Fragility, conflict and violence (FCV) have become some of the most pressing threats to economic development. Over 2 billion people live in FCV countries, and it is expected that by 2030 nearly 50 to 60 percent of the world’s poorest people will live in areas affected by conflict. This can pose major socioeconomic challenges, including a reduction of gross domestic product growth by 2 percentage points per year and driving youth to join rebellions due to conflict-driven unemployment.
The last 20 years or so have seen many shifts of emphasis in global health. Among them, two stand out: a concern that the poor do not get left behind in the rush to achieve global goals and a concern that health services are affordable.
However, these were not big issues in global health in the last century. In 1996, one of us (Timothy Grant Evans) launched the Global Health Equity Initiative while at the Rockefeller Foundation, in response to what we and others described as the “disturbing disparities” between rich and poor.
Helena Costa, a smallholder from Sao Tome & Principe, has been investing in her family’s small agribusiness for a decade, wanting it to be more productive, more profitable, and produce quality fruits and vegetable products to supply local and export markets. The quality improvements she’s invested in include food safety practices, shifting to organic production, and planting biofortified crops. However, these food quality improvements are not yet recognized by the market. So, for Helena, improving the nutritional value of her food products is an extra cost that puts her at a disadvantage in relation to her competitors.
Many of us have vivid memories of the joy and excitement of young adulthood, but this can also be a time of stress, apprehension and fear of the unknown. For many young people, this unease can lead to acute anxiety, severe depression or substance use disorders, if not recognized and managed.
Young people living in environments where they face death and suffering daily, such as in West Africa during the Ebola epidemic of 2014-2015, in post-tsunami or earthquake-affected areas, or in countries experiencing extended conflict and violence, are particularly vulnerable to mental distress and illness.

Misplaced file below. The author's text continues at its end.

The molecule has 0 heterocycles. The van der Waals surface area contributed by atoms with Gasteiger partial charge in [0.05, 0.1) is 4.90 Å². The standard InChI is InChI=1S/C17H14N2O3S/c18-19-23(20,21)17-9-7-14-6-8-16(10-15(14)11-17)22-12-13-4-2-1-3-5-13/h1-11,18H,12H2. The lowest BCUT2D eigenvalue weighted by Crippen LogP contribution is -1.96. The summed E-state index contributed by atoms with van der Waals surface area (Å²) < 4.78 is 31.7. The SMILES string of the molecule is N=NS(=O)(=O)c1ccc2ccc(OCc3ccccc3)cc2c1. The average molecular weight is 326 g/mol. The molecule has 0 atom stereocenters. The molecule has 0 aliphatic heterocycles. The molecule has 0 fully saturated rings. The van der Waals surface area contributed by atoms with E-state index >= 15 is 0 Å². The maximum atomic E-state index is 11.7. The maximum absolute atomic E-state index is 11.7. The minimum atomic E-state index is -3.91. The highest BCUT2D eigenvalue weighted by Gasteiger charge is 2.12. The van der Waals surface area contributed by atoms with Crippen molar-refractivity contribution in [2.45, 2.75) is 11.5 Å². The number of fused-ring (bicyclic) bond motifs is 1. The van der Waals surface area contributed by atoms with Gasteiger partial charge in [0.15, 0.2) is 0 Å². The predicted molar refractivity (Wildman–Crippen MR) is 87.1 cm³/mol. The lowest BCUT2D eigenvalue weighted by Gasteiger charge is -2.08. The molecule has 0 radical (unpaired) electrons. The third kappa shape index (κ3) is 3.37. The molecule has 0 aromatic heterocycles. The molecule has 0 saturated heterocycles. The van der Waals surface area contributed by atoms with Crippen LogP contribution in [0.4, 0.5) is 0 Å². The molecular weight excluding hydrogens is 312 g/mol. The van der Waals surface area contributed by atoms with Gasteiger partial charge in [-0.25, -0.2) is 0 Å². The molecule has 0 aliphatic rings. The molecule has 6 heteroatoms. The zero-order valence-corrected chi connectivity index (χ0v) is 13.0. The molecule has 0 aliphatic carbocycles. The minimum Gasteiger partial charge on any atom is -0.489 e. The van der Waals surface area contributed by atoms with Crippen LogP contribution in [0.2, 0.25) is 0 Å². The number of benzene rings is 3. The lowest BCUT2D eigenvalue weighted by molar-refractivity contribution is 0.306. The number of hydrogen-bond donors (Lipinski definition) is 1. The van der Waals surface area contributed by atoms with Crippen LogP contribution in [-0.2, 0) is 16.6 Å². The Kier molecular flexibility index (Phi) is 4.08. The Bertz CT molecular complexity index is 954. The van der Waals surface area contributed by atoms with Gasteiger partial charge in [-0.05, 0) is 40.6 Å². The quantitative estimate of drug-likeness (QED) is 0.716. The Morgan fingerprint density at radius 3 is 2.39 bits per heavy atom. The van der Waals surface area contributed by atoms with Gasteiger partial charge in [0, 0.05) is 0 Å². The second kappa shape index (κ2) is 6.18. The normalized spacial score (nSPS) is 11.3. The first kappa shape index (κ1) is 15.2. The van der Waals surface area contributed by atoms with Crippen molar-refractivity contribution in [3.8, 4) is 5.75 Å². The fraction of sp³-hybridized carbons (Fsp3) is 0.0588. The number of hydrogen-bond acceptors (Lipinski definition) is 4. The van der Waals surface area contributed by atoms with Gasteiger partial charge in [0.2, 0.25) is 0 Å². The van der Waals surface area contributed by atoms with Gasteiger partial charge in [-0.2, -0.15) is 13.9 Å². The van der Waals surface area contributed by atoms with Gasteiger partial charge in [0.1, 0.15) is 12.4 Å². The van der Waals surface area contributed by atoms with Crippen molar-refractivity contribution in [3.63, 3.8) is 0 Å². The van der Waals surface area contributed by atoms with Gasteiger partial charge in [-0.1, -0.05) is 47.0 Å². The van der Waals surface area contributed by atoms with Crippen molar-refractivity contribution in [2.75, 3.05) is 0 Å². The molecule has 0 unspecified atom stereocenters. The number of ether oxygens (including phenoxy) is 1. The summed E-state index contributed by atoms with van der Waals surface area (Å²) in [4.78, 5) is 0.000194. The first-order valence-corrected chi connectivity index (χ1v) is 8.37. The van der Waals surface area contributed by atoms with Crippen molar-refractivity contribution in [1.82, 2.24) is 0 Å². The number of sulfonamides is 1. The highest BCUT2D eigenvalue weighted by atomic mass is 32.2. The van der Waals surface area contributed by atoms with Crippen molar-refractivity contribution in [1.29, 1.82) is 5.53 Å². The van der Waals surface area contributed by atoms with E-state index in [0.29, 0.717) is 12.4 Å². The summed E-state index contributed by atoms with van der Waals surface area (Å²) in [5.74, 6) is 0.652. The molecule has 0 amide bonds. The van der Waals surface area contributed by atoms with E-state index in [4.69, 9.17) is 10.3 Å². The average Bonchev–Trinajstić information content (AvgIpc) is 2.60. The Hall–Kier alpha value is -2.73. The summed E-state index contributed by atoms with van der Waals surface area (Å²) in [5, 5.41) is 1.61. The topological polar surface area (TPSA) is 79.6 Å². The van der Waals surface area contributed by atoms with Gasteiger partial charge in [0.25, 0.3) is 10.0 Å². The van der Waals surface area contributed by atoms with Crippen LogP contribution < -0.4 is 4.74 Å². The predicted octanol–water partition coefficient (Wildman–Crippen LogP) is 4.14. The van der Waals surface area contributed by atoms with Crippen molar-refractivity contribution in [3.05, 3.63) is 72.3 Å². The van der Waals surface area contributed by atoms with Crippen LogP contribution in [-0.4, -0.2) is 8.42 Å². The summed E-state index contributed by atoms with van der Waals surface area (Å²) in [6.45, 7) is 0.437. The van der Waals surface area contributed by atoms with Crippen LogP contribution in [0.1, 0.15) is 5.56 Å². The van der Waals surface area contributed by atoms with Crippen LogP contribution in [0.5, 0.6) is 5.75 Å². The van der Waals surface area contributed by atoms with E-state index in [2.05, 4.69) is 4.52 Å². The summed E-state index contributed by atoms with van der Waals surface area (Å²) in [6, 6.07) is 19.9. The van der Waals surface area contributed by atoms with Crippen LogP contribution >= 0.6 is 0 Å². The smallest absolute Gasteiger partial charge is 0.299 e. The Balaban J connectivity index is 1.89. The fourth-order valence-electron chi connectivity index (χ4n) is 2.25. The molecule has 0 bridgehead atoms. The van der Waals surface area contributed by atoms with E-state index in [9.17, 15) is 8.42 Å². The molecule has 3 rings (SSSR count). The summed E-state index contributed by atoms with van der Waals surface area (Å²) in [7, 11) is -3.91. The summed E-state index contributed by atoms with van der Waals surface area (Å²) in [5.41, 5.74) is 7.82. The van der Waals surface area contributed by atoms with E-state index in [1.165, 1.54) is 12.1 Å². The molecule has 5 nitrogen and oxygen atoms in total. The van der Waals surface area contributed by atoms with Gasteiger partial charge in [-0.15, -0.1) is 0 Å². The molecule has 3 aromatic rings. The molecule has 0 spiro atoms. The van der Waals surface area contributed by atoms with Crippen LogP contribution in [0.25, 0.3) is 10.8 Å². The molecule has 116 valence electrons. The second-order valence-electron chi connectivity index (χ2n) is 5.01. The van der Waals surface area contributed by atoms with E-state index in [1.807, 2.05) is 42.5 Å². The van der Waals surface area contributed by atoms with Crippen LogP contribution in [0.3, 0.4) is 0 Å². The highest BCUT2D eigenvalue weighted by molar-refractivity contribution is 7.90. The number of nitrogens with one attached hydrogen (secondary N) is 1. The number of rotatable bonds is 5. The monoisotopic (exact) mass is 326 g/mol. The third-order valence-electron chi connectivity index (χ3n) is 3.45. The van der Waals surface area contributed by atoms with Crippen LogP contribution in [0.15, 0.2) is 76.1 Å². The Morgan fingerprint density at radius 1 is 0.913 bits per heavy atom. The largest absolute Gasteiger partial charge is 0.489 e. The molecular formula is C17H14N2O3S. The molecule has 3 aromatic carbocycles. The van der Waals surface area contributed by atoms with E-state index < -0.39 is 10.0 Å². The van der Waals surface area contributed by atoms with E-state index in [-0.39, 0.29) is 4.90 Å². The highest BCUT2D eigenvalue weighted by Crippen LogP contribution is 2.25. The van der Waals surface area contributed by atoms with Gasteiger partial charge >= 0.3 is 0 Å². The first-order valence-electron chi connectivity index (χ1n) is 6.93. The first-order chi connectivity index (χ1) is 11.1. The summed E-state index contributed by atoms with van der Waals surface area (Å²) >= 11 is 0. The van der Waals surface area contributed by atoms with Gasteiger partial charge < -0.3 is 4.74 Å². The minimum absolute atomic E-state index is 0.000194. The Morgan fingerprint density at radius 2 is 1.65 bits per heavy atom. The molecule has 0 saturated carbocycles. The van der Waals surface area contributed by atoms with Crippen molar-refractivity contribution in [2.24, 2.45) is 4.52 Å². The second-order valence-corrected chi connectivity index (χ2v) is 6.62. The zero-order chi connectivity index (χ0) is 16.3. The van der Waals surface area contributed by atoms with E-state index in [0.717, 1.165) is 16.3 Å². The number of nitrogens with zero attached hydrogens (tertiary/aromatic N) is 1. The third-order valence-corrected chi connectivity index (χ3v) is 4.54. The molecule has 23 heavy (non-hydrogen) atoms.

This year’s World Mental Health Day, on Oct. 10, recognizes this critical time in life with the theme “Young People and Mental Health in a Changing World.” Many changes occur during adolescence and the early years of adulthood, but they are not always acknowledged or treated.
Under the East Africa Public Health Laboratory Networking Project, diagnostic capacity has been strengthened through the construction of state of the art laboratories. © Miriam Schneidman / World Bank Group 2018
My interest in public health began in childhood and was marked by my experiences growing up in a low-income country with limited public health infrastructure. I felt firsthand the impact of an inadequate public health system when a beloved cousin succumbed to AIDS. My mother suffered a prolonged, resistant infection with complications after invasive surgery, and my family constantly battled malaria due to drug resistance or counterfeit drugs.
I was deeply touched by statements and testimonies from people from all walks of life, but what impressed me the most was the discussion about the “veil of oblivion” surrounding the dire conditions of mentally ill people in jails and prisons.
Accumulated scientific evidence shows that proper nutrition and stimulation in utero and during early childhood benefit physical and mental well-being later in life and contribute to the development of children’s cognitive and socioemotional skills. Yet, a critical but often overlooked fact in policy design and program development across the world is the association between maternal depression and childhood stunting -- the impaired growth and development measured by low height-for-age.
The best first food for a baby, providing essential nutrition in the critical early years of life. A child’s first immunization and her best opportunity for bonding, early stimulation and healthy brain development. Breastfeeding is all these things, but it also more than that -- it is a country’s first step towards building the human capital that will drive their economies in the future.
Investing in Universal Health Coverage (UHC) so that every person has access to quality, affordable health services is a critical step towards building a country’s human capital. And as part of UHC, every woman and child should be able to access quality health services at a price they can afford, and are able to use them when needed. This includes access to comprehensive reproductive, maternal, newborn child and adolescent health services, including family planning.